It’s been seven years since New Orleans was hit with a hurricane that would forever change the landscape and fabric of its city.
Last week’s natural disaster may not have been Hurricane Katrina. But in some ways, Hurricane Isaac was even more detrimental.
“What we’ve been finding out is the same things we found when we were here for Katrina,” said Al New, Deployment Manager of the Billy Graham Rapid Response Team. “But emotionally they’re probably in a worse state.
“They just got their lives back together over the last several years only to see it happen to them again.”
Chaplains have already been deployed in three different parishes in New Orleans — St. Bernard, St. John the Baptist and Plaquemines — to help extend emotional and spiritual care to hurricane victims of the Gulf region.
St. John the Baptist Parish, specifically the town of LaPlace, has been ravaged the most, with a reported 6,900 homes damaged, mainly from overflooding rivers. Chaplain reinforcements are being called into LaPlace to help minister to those hurting.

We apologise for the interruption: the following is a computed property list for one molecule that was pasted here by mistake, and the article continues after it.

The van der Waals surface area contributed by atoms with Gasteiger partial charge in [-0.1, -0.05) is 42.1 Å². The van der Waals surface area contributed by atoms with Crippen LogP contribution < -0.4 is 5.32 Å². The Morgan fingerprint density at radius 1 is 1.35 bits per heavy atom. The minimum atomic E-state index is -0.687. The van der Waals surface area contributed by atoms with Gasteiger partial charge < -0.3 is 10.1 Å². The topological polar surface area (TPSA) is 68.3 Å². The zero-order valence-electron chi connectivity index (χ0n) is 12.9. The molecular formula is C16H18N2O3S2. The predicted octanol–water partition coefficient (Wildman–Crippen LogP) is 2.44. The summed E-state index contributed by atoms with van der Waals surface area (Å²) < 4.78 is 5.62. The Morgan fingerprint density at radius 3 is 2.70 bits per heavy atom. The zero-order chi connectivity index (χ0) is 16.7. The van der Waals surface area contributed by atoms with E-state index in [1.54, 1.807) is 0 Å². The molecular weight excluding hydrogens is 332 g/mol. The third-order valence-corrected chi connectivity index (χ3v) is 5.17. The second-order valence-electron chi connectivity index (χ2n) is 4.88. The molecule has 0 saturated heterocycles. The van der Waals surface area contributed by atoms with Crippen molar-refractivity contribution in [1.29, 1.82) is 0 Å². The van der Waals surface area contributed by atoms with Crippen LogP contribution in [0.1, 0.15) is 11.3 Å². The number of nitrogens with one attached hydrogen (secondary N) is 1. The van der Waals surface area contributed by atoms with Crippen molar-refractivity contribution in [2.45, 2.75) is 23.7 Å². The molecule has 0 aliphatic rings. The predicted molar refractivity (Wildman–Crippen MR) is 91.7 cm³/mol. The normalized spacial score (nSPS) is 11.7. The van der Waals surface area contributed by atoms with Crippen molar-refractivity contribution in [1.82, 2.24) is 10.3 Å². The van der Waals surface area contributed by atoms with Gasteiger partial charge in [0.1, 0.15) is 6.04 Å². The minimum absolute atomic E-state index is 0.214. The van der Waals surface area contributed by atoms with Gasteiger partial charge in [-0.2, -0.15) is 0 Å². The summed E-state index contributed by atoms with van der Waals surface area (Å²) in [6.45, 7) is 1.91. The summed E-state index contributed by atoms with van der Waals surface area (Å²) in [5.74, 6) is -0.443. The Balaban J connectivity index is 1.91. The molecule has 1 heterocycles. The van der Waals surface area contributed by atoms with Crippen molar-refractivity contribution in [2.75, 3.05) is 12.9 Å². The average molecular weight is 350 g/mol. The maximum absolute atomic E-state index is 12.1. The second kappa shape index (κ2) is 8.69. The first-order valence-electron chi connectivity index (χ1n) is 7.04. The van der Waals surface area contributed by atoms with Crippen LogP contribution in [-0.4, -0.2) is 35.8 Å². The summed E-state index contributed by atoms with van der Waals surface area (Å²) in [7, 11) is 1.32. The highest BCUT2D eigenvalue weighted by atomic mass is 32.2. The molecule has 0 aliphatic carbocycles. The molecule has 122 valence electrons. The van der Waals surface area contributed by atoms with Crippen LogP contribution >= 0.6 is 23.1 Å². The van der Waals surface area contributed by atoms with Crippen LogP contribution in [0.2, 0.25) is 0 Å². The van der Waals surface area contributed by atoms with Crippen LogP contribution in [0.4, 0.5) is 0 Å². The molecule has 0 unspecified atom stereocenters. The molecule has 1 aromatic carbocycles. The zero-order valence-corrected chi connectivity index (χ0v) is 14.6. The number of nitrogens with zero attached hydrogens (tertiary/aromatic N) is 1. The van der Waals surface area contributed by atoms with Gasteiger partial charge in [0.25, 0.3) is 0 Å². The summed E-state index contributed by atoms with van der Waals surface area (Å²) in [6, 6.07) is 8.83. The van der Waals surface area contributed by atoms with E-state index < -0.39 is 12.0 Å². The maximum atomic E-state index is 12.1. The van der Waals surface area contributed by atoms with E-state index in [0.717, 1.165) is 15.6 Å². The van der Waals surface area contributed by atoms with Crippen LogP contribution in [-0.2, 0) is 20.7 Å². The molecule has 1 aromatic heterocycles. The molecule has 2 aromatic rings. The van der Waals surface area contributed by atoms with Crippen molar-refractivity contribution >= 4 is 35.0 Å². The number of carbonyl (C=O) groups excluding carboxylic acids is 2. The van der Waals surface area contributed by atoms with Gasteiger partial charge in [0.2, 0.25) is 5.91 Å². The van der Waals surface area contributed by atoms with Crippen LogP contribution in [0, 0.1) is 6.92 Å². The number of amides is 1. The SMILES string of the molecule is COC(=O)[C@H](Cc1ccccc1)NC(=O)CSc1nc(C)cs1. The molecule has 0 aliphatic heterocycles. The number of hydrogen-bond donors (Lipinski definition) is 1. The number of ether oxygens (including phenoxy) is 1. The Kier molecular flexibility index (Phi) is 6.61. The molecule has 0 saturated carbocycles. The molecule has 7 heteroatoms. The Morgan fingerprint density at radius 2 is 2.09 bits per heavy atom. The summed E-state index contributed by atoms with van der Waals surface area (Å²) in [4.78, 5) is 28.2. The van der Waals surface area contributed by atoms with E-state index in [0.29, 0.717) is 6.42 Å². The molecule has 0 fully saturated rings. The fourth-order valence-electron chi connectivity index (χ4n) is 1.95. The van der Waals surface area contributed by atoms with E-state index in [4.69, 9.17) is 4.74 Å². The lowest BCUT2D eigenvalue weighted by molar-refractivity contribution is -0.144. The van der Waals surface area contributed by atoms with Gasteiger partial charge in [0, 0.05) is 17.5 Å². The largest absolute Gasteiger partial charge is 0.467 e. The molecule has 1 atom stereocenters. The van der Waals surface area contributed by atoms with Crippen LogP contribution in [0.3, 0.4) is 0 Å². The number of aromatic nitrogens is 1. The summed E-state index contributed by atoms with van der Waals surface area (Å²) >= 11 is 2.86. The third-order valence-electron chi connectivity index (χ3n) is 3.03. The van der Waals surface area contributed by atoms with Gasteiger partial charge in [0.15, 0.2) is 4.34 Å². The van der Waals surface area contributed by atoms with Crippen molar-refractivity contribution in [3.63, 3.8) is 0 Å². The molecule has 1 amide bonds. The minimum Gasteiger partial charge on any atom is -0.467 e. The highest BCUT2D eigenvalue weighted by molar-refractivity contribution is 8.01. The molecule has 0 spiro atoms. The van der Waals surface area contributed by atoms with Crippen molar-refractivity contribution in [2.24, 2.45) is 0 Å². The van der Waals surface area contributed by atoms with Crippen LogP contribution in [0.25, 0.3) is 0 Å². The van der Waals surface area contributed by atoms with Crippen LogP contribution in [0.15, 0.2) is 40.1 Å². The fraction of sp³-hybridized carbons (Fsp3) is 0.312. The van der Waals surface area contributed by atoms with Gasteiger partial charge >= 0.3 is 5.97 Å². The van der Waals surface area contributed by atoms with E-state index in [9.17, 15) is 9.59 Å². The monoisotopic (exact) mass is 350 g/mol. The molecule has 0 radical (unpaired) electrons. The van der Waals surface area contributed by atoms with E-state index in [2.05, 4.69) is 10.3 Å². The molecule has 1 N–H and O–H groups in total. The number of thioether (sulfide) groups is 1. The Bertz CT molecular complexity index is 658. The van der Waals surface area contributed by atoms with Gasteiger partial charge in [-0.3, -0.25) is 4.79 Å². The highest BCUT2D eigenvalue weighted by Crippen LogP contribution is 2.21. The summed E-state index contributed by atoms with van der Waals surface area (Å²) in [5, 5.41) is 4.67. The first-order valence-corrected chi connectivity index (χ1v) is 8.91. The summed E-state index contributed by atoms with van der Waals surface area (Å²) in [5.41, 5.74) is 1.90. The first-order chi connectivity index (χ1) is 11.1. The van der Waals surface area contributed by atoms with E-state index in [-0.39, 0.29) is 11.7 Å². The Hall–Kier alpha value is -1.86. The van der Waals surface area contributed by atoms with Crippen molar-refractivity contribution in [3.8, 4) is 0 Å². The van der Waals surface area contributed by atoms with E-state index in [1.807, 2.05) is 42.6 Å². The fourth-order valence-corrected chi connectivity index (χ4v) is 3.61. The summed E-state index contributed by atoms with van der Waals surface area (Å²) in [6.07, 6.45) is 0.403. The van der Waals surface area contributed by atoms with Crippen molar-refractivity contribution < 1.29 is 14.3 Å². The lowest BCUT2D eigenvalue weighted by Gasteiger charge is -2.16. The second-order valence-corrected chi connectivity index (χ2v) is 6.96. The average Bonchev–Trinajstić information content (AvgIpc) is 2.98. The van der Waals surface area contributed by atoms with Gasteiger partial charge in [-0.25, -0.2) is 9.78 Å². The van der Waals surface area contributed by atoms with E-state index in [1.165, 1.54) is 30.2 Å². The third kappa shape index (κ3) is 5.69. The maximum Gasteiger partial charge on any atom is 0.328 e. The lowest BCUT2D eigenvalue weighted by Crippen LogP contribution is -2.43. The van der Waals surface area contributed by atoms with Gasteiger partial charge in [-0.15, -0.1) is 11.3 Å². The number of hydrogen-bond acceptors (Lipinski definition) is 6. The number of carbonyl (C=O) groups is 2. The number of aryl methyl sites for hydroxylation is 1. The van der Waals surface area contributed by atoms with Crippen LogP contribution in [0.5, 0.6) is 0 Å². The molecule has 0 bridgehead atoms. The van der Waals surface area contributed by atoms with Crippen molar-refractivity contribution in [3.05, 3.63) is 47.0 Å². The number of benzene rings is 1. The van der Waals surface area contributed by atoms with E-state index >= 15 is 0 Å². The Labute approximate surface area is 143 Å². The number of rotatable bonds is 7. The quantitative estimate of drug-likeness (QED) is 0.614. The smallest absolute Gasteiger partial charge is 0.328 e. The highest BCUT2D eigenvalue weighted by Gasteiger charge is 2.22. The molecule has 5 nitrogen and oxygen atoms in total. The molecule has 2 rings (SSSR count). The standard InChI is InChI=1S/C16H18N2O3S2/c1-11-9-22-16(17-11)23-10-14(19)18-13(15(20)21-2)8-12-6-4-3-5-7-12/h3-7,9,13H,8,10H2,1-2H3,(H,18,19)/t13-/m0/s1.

“They’ve got that stare in their eye,” New said. “That stare that says they’re scared. They don’t know what tomorrow brings.
“They have that hopelessness about them, that they just don’t know what to do with themselves.”
New has been stationed in St. Bernard Parish in the 9th Ward, which unlike Katrina, did not get any flooding thanks to a new levee system. However, severe winds damaged siding and roofs and left many downed trees and power outages for days.
“During Katrina, every home in the St. Bernard Parish was under water,” New said. “There was 46 feet of water. There wasn’t any home spared.”
The severe heat coupled with the lack of power created a safety risk, as overheating has become a real concern.
“There’s a 90-year-old lady who people are driving around all day just so she can be in air-conditioning,” New said.
But the biggest issue concerning most people isn’t the heat. It’s facing the fact that their home has been destroyed once again, without prohibitively expensive flood insurance, creating little to no hope for the foreseeable future.
“The people we talked to say ‘we’re done. We’re not coming back here. We’re not going to rebuild,'” New said. “Now that they’ve had time to think about things, it’s bringing up emotions. They’re full of fear.
“We’re trying to love on them and show them they’re not alone.”
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